(Vatican Radio) Pope Francis on Friday addressed participants at the Seventh World Congress for the Pastoral Care of Migrants. In his remarks, the Holy Father said, “Today, notwithstanding new developments and the emergence of situations which are at times painful and even tragic, migration is still an aspiration to hope.” After remarking on the causes of migration – including inequality, poverty, disasters caused by climate change, and wars and persecution – the Pope noted that migration offers benefits both to the receiving nations and to the nations from which migrants come.
But, he said, “we know that some problems also accompany these benefits.” Some of those problems include “brain drain” in developing countries and the breakup of families in countries of origin; and difficulties of integration in receiving countries. “In this regard,” he said, “pastoral workers play an important role through initiating dialogue, welcoming and assisting with legal issues, mediating with the local population. In the countries of origin, on the other hand, the closeness of pastoral workers to the families and children of migrant parents can lessen the negative repercussions of the parents’ absence.”
However, he continued, the Congress for the Pastoral Care of workers attempts to go further, “to grasp the implications of the Church’s pastoral concern in the overall context of cooperation, development, and migration.” He went on to say that the Christian community “is continuously engaged in welcoming migrants and sharing with them God’s gifts, in particular the gift of faith.” More than this, the Church is a “source of hope” for migrants, who often experience “disappointment, distress, and loneliness.” The question of migration must always be approached from “an integrated perspective capable of valuing their potential rather than seeing them only as a problem to be confronted and resolved.” This is especially true of “the Christian community, where no one is a stranger, and therefore, everyone is worthy of being welcomed and supported.”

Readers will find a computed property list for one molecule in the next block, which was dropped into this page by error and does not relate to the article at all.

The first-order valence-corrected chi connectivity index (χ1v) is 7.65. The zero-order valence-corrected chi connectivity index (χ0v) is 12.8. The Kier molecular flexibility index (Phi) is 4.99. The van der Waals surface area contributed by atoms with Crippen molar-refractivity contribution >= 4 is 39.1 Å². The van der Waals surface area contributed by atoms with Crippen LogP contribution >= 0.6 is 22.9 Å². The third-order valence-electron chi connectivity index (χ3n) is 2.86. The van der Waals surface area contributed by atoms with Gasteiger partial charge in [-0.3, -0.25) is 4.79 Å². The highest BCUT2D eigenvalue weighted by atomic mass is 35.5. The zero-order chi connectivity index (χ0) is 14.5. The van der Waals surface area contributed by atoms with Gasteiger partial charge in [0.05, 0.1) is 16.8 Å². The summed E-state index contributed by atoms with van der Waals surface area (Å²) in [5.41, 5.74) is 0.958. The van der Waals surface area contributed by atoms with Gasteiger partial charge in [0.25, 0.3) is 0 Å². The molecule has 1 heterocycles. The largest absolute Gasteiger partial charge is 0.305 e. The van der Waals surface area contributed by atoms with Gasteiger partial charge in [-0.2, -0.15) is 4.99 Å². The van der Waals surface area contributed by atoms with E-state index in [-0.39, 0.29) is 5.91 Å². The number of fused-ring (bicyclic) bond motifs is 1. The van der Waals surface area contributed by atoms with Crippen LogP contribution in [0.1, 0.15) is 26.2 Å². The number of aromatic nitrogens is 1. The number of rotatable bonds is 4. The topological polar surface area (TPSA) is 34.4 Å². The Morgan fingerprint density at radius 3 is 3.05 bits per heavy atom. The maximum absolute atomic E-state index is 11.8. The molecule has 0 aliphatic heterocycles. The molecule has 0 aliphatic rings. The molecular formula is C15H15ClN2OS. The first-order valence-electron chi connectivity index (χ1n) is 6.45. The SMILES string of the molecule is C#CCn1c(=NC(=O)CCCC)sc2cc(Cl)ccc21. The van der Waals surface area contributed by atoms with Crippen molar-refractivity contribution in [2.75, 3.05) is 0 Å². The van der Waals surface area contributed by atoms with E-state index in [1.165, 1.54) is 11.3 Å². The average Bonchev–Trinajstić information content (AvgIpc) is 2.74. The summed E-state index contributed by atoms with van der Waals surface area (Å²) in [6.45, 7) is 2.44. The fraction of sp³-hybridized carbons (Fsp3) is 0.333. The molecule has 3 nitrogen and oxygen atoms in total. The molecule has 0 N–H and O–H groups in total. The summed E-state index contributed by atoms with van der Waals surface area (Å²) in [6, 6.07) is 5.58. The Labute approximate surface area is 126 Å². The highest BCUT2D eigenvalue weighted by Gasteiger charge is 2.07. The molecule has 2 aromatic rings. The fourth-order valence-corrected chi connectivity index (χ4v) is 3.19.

Below, please find the full text of Pope Francis’ address:
Address of His Holiness Pope Francis to Participants of the Seventh World Congress for the Pastoral Care of Migrants (21 November 2014) Your Eminences, Brother Bishops and Priests,
Dear Brothers and Sisters,
1. I am pleased to be with you at the conclusion of the Seventh World Congress for the Pastoral Care of Migrants.
I greet the President of the Pontifical Council, Cardinal Vegliò, thanking him for his kind words of introduction, and I also extend a fraternal welcome to the delegates from other Churches and Communities.
To all of you I express my sincere appreciation for your commitment to and solicitude for the men and women who even today are undertaking the “journey of hope” on the path of migration. I thank you for all that you are doing. I assure you, and all those whom you seek to help, of my spiritual closeness.